You have this idea “English is painful and boring.” And when you think of this belief, where does it come from? Well, you think of all these past experiences. You think of the time in middle school where your teacher corrected your mistake and you felt terrible. And you think of maybe the bad grades you got on the test or all the red marks on your English papers. And you start adding more and more and more memories, more of these negative experiences, these negative references. And if you get enough, you will develop a very, strong, deep, powerful belief “English is difficult. English is painful. I’m not good at English.” So to weaken these, you just have to question the references.
You have to question the experiences. Take the power away from the experiences. And an easy way to do that is just to ask questions about them. For example, let me ask this question. Your past English schools, were they excellent? Were they just fantastic English schools with fantastic, amazing, fun, positive English teachers? Did you have a great time every day? Well, I know for most of you the answer is no. So that’s interesting, so if your schools were not excellent, maybe the school was the problem. Maybe it’s not you. Maybe your English is not great because you did not go to great schools. And did those schools that you went to, or the books you used, did they use proven methods?
Did they use research‑based methods? Did they know a lot about the research about English learning, English teaching? Did they only use the best methods? Or did they just use the textbook that everybody else uses? Well, I know from my experience as a teacher, most schools just use the same textbooks. They don’t know why. Maybe the boss tells them “We must use this book.” But they’re not choosing the very, very best methods. They’re not choosing the very, very best books. And so maybe the reason you believe English is difficult is because you used difficult methods in the past, or your teachers did.
Maybe you think English is boring because in the past you used boring methods. You went to boring schools. You had boring teachers. Maybe English isn’t the problem. Maybe it was these past experiences. Maybe it was the way you did it or where you did it. Ask yourself these questions. Think about them in detail. Weaken your limiting beliefs. Challenge your limiting beliefs.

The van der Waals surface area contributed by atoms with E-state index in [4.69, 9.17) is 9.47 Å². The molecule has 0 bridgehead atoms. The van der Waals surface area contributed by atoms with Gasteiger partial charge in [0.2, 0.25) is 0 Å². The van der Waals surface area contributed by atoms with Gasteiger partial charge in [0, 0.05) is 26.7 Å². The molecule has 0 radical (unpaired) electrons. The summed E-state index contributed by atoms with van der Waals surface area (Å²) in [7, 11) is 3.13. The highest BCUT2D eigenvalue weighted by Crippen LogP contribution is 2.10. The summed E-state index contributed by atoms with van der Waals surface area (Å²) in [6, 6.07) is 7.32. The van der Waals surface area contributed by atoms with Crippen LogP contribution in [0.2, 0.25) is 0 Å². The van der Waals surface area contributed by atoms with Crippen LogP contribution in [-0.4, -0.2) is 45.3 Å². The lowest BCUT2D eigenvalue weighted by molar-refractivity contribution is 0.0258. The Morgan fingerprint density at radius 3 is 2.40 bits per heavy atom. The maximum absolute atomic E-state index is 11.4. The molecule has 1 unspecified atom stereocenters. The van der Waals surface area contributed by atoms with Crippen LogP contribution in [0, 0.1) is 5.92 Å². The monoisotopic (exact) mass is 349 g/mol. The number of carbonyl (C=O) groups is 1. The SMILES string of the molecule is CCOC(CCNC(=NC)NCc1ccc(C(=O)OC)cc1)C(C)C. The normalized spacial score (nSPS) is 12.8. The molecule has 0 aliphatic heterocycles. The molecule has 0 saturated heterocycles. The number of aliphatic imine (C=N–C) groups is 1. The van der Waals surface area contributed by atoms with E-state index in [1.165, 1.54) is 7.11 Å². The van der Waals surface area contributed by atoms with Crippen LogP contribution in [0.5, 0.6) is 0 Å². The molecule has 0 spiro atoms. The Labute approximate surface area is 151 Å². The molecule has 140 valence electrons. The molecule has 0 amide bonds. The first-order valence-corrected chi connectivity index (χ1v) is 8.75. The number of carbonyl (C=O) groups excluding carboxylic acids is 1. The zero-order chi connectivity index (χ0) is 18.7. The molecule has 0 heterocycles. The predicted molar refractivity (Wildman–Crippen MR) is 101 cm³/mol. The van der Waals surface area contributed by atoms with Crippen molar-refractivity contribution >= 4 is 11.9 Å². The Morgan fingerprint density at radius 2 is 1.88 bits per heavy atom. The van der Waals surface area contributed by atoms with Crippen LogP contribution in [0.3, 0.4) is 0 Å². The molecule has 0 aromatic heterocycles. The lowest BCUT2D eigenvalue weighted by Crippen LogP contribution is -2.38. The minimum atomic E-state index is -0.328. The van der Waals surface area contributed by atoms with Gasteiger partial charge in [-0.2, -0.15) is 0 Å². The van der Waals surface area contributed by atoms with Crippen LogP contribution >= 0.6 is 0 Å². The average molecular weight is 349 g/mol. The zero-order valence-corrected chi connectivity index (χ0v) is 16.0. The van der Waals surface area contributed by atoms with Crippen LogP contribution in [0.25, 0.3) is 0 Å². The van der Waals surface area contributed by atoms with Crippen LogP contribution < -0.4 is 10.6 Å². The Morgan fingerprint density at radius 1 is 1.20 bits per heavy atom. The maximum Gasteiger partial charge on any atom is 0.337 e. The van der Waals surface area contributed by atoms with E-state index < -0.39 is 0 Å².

Another question, in school did you learn deeply? For example, did you take one chapter in your book and learn it for a long time so that you totally mastered it, so that you knew it completely, 100% and never forgot it? Probably not, most schools I have seen and the ones I have taught in, it’s quite the opposite. The teachers go very, very, very quickly. You learn one chapter in your book, boom, after one week on to the next one, and the next one.
Each chapter has so many new words, so much new grammar. For example, my experience with Spanish in high school and university, I took Spanish, I’ve had a total of maybe two years of Spanish, but I forgot it all. Because we never learned deeply. They just tried to make us learn as many words as possible, a lot of words, a lot of words, a lot of grammar, very, very fast. And then, of course, I forgot everything. How about you? Did you learn deeply in your schools? If not, maybe that was one of the problems. Maybe English feels difficult because you never learned deeply. Maybe English is not the problem.
Finally, did you learn with a grammar translation method? Did you study a lot of grammar rules? Did you take a lot of tests? Did you feel good about that? Again, maybe the method was the problem. Maybe the school is the problem, not English. So think about these questions and think about them every day. Think about them a lot, especially this week. I want you to think about these questions again and again and again. And really be honest about it. And start to destroy these limiting beliefs. Get rid of them. They’re wrong. English is not difficult. English is not painful. English is not boring. It’s only a belief. It’s only a past experience. You can change that now and in the future.